sticks, beads and strings
make wonderful, beautiful things

Some people are never happy

Last week (and the week before–and the week before that) Mike Arrington of TechCrunch (google it, he doesn’t need another link), Jason Calacanis (google it) and Robert Scoble (likewise) all had their shorts in a knot over PayPerPost and paid blogging. We PPP bloggers have been called soul-sellers and whores and all manner of other mature comments. Why? Disclosure. They want (so they said) us to disclose our paid advertising.

So we did.

That Disclosure Policy I made last night?? Yeah, the one I have linked over in the sidebar. PPP developed and financed that site to allow for greater transparency on our blogs, and they have opened the tool for anyone to use. Now, I knew about this about 10 days ago. I was one of the testers of the site. I thought it a marvelous idea, and I still do, but I was asked to keep it under wraps until it was ready for the public, so you did not hear about it.

Well, Arrington’s Assington’s lead post is all over it this morning. It’s not good enough for him. He even gets angry because one of the options you can select as you make your policy is : “This blog does not accept any form of advertising, sponsorship, or paid insertions. We write for our own purposes. However, we may be influenced by our background, occupation, religion, political affiliation or experience.”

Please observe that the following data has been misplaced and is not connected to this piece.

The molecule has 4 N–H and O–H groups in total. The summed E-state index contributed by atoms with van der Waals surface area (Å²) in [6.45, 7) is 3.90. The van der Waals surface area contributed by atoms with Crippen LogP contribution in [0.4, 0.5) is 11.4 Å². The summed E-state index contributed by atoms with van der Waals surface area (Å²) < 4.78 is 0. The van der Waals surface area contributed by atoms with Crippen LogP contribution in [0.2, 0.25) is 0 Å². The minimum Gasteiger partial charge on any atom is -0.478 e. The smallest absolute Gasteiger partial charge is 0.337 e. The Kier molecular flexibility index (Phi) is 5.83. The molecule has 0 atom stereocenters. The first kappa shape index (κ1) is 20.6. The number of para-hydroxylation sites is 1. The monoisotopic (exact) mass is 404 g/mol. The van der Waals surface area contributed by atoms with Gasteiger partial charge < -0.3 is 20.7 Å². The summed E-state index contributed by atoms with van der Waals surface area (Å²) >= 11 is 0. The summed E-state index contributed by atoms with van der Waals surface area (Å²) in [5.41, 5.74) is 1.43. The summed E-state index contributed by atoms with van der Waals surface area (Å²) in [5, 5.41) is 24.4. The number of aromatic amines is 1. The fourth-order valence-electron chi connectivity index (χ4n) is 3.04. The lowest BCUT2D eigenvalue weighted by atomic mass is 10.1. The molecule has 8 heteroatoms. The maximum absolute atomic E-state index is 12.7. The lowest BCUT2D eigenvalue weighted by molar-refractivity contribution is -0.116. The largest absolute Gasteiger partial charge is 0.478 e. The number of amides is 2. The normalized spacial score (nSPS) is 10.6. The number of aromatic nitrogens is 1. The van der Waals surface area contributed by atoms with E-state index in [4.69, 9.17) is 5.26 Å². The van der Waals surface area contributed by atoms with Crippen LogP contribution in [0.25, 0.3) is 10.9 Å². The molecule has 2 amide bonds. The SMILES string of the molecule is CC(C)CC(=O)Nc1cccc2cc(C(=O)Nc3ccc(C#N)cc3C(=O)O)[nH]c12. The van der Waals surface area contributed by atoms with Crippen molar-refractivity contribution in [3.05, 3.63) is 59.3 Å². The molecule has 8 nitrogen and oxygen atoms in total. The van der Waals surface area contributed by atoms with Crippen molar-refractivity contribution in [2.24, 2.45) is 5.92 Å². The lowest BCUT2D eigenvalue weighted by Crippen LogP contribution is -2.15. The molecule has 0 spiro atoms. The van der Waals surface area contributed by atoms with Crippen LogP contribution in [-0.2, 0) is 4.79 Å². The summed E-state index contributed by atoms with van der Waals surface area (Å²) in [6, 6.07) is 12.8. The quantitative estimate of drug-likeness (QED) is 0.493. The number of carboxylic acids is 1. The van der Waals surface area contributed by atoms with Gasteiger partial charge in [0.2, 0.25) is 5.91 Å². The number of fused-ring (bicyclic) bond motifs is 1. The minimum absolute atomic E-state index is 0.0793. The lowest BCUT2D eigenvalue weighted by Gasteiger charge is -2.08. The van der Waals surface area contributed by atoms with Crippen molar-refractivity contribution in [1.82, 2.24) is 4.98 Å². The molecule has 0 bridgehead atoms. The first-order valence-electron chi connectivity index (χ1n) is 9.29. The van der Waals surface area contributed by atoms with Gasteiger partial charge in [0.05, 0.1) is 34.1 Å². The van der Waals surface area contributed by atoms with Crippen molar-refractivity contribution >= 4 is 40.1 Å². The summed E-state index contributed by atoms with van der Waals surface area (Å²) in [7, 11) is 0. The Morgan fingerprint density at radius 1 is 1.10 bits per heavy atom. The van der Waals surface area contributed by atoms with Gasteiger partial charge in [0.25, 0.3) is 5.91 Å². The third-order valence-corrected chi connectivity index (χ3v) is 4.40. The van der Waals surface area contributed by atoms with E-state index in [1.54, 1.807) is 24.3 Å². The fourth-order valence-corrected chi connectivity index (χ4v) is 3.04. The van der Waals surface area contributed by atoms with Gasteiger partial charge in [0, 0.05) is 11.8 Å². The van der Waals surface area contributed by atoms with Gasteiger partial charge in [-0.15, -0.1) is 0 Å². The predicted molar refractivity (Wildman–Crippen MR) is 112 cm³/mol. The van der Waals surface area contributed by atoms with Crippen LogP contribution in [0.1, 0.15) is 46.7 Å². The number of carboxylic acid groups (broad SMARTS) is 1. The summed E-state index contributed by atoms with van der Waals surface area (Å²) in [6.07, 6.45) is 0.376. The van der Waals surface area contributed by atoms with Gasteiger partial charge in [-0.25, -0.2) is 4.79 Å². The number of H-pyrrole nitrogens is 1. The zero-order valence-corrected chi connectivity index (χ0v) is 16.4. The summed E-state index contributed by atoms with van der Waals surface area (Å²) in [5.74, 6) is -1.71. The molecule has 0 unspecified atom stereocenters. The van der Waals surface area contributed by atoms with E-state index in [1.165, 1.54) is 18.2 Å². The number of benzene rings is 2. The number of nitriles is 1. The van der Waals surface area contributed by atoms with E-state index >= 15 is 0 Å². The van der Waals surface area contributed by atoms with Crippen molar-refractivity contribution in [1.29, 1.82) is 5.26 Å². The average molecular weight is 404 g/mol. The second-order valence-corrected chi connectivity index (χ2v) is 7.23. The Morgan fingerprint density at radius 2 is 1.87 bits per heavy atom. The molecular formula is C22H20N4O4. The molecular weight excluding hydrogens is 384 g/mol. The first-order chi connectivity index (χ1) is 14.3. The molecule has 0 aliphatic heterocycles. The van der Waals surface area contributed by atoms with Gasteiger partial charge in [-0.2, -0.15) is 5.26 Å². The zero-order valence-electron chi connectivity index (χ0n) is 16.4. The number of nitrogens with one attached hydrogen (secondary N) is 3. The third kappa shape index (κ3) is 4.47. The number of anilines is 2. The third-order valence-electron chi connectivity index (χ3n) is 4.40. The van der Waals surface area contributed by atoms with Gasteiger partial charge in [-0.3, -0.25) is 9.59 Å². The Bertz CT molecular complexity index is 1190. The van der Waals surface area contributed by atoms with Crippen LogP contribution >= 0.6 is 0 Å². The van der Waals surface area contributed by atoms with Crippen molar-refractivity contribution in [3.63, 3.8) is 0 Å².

Let’s step back for a snide aside,to wit: If you are not influenced by these things, there is no way you have anything to write worth reading, and you may as well sit down like Shakespeare’s monkeys and just hit the keys.

Back to the point: All three of those guys are cashing in on PPP. They are getting hits every time they write about it. They are all screaming for us to go away, even while accepting extra advertising dollars for doing it. Here’s your coffee gentlemen: THIS BLOGGER STANDS!

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